The Department of State
2201 C Street NW
Washington, D.C. 20520

Dear Mr. President and Secretary Pompeo,

As organizations that are committed to human rights, refugee rights, and humanitarian protection, we write to express our strong support for a robust U.S. refugee resettlement program and a refugee resettlement goal of 95,000 for FY2021.

The U.S. refugee resettlement program is a vital, life-saving program that protects the most vulnerable refugees and helps to reunite families fractured by forced migration. In the midst of the worst global displacement crisis in world history, with more than 29.6 million refugees worldwide, a strong U.S. refugee resettlement program is a humanitarian expression of our core American values, including religious freedom and democracy, a strategic tool to support key allies and help to stabilize sensitive regions impacted by forced migration, and a positive economic driver for many welcoming U.S. communities.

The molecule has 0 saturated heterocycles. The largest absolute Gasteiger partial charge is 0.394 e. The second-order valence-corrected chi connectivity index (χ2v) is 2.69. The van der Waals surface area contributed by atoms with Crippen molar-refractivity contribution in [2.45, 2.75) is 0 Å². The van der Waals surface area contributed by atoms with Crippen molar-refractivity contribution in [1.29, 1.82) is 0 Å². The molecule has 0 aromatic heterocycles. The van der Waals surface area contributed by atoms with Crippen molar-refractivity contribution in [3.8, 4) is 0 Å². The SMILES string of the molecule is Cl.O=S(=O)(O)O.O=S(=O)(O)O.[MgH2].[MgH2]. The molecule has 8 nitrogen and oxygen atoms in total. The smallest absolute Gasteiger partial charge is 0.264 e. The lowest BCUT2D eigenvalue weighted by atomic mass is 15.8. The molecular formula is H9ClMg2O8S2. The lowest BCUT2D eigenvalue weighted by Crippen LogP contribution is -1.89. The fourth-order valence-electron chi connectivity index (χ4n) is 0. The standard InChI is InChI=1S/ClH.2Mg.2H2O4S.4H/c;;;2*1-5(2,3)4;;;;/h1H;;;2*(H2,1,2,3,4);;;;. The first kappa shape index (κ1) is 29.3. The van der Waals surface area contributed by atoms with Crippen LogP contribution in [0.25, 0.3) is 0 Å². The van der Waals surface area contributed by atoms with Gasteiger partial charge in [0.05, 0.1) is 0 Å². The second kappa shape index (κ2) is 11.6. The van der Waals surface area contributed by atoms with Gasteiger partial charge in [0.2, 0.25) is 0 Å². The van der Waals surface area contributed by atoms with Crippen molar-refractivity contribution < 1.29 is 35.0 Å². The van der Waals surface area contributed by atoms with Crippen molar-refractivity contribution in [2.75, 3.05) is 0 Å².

Refugees are individuals who have fled their homes due to a well-founded fear of persecution based on race, religion, nationality, political opinion, or membership in a particular social group in their home country. Resettlement is the last resort for refugees who cannot rebuild their lives where they have first fled or return safely to their home country; it is a critical safety net in the humanitarian system. Less than one percent of refugees worldwide have access to resettlement. Due to ongoing wars, regional instability, lack of economic or governmental infrastructure, and religious persecution, many refugees will never be able to repatriate to their country of origin safely. Additionally, due to particular vulnerabilities such as gender-based violence, and continued threats and discrimination, many refugees will never be able to integrate into the community to which they fled.